The spying smart home


It's hard to avoid buying devices with internet-connected smarts in 2019. There's a connected model of everything from the basic light to the always-online oven, even if their utility appears questionable. In the industries where connected becomes standard, it quickly becomes impossible to find much else as the industry rushes to compete and shove online features wherever they might fit.

Smart speakers have ushered the rise of the Internet of Things by making it easier to justify smart gadgets that seem simpler to use than their older counterparts. But, there's little in the way of a conversation about what data these useful little helpers are tracking, let alone who they're sending it to, as we add them into our homes.

I wholeheartedly installed a Nest thermostat, Philips Hue lights, a Samsung Smart TV and even a internet-connected Neato robot vacuum cleaner. They seem innocent enough, and fairly useful, but I often find myself wondering who they're sending data to, or what they might know about me. If you track how often they call home, like I did, it often numbers in the thousands of times a day. 

If Philips wanted to know when I get up in the night and go to the bathroom, and how often I turn on or off the lights, I guess they now know. 

That information seems harmless enough, but there's plenty of things that can be inferred from it, if they want to know more: they now know I'm often going to bed way too late, getting up late, that I forget to turn off my lights, and prefer the house extra hot, thanks to the hidden, embedded temperature sensor inside some of their products.

That's actually pretty useful data for an advertising company. If you want to target your fancy coffee thing in the morning to sleepy users, that's the data you need to get there. Nest would likely give you the same, but I'm not sure about the Neato vacuum (though, I suppose a map of my entire house would be useful). 


Even at its most basic level, these devices can help tell someone when I'm home and when I'm not, which has been a difficult nut to crack in advertising historically. Do consumers understand, or know, that manufacturers are likely monitoring these data points? Do they know they might be shared with others? Are these devices designed to be useful at al The answer: almost certainly not, and there's no motivation to educate them, either.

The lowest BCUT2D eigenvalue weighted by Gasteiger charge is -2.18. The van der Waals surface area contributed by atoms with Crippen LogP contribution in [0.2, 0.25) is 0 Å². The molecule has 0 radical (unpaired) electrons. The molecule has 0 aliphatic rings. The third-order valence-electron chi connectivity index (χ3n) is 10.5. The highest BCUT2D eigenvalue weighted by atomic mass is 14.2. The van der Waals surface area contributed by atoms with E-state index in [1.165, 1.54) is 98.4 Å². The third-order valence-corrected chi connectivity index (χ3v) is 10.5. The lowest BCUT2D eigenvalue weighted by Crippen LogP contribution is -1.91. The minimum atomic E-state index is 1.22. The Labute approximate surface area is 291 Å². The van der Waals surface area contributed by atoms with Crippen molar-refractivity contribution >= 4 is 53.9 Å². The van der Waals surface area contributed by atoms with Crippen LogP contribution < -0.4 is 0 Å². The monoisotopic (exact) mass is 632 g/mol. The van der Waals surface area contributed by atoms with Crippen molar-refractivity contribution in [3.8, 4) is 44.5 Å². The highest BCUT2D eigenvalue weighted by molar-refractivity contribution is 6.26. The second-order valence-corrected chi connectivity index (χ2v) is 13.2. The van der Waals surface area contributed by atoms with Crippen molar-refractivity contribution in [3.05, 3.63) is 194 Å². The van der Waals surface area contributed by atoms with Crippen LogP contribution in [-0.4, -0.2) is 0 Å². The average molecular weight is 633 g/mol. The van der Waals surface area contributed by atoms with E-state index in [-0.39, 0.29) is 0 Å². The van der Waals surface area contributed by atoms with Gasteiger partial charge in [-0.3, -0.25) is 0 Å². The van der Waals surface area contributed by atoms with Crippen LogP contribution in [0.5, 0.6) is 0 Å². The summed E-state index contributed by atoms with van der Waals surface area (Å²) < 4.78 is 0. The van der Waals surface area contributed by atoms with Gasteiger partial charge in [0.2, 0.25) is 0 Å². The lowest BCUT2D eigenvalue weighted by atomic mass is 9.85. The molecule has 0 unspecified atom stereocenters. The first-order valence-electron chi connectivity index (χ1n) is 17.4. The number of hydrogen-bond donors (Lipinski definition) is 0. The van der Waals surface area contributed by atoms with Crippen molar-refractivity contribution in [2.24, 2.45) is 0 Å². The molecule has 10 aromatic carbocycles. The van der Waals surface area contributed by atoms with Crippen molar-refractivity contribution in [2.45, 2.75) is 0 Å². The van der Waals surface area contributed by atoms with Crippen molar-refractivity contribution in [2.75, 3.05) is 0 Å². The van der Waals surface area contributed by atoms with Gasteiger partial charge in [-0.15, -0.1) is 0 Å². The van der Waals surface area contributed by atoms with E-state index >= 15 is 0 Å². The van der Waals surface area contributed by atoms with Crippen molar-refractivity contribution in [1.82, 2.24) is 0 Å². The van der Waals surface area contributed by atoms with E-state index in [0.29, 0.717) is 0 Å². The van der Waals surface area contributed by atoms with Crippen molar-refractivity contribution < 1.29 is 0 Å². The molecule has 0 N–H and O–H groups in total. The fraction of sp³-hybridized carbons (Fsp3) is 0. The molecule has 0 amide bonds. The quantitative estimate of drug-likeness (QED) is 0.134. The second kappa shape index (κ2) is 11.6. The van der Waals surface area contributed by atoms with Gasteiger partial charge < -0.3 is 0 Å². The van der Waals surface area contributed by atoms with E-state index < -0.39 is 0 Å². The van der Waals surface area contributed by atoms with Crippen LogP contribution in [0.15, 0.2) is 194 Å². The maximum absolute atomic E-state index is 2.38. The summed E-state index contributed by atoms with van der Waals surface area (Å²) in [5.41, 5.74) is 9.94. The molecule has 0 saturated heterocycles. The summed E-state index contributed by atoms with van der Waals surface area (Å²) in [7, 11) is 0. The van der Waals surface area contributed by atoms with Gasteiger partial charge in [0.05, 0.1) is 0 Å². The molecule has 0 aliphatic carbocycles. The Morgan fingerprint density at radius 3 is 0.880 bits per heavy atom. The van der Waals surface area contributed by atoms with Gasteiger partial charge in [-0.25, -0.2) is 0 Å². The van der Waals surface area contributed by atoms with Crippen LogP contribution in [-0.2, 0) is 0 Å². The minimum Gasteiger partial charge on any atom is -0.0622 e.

There's also the related companies in this mix, too: Google and Amazon both get a near-constant stream of updates from your smart products once their connected, even if you don't drive them via the company's assistant all the time. Home needs to know whether or not you turned on or off your light, so it doesn't set it incorrectly, but it's conveniently useful for understanding your habits as well.

These aren't inherently bad things, and while I personally trust Google to keep that data separate from the bog of advertising, there's a huge glaring question mark in this space: who will step up and be transparent about what it's doing with all that information? As Amazon acquires Eero, and Google builds Wifi, along with all of their other products, they're poised to own the smart home by default. Will they help users understand what's going on?

I'd hazard a guess that the answer is simple: it'll stay about as opaque as it needs to, because it's in the interests of Google and Amazon to do so. HomeKit might be the only 'privacy' minded standard, but it's too complex for consumers to understand, and it seems Apple is playing the smart home game on such a small scale comparatively that it's hard to see it making an impact without more focus and marketing.

As a result, what your smart home does, and who it tells about it, will remain a partial secret. But doing so is a risk; as we saw with the Facebook privacy scandal, users simply had no idea that simple personal data could be weaponized in such a powerful fashion, and the smart home will be the same. Data, it seems, is the new oil: a differentiator, but a huge, unknown hazard, that could spill over and cause a mess.

Smart products aren't going away, and if history of smart TVs shows us anything, it's going to get increasingly difficult to buy simple devices without internet. If there's any time to step up and say: we won't share your data, or if they do, here's what it is, now is the moment. Google or Amazon could win over thousands of customers by owning the conversation, rather than letting it languish.

Or, they could suck up as much data as they can, and solve that later.